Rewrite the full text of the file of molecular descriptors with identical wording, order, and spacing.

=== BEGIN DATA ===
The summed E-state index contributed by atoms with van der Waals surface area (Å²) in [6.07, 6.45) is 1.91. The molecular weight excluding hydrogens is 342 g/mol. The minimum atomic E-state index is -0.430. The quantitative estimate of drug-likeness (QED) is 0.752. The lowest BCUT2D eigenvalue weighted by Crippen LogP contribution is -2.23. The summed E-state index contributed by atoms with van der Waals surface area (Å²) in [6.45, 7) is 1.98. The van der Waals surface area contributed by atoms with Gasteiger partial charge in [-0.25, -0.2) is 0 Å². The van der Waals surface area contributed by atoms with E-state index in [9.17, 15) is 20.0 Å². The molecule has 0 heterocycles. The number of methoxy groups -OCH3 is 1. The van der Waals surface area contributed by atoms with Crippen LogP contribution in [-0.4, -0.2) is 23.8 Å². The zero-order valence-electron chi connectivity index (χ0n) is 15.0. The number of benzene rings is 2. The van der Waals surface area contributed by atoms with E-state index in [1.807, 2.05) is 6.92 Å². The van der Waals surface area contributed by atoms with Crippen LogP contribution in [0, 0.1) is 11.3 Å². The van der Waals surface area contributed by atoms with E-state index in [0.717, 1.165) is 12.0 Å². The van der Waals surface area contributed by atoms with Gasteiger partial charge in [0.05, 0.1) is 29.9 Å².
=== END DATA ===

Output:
The summed E-state index contributed by atoms with van der Waals surface area (Å²) in [6.07, 6.45) is 1.91. The molecular weight excluding hydrogens is 342 g/mol. The minimum atomic E-state index is -0.430. The quantitative estimate of drug-likeness (QED) is 0.752. The lowest BCUT2D eigenvalue weighted by Crippen LogP contribution is -2.23. The summed E-state index contributed by atoms with van der Waals surface area (Å²) in [6.45, 7) is 1.98. The van der Waals surface area contributed by atoms with Gasteiger partial charge in [-0.25, -0.2) is 0 Å². The van der Waals surface area contributed by atoms with E-state index in [9.17, 15) is 20.0 Å². The molecule has 0 heterocycles. The number of methoxy groups -OCH3 is 1. The van der Waals surface area contributed by atoms with Crippen LogP contribution in [-0.4, -0.2) is 23.8 Å². The zero-order valence-electron chi connectivity index (χ0n) is 15.0. The number of benzene rings is 2. The van der Waals surface area contributed by atoms with E-state index in [1.807, 2.05) is 6.92 Å². The van der Waals surface area contributed by atoms with Crippen LogP contribution in [0, 0.1) is 11.3 Å². The van der Waals surface area contributed by atoms with E-state index in [0.717, 1.165) is 12.0 Å². The van der Waals surface area contributed by atoms with Gasteiger partial charge in [0.05, 0.1) is 29.9 Å².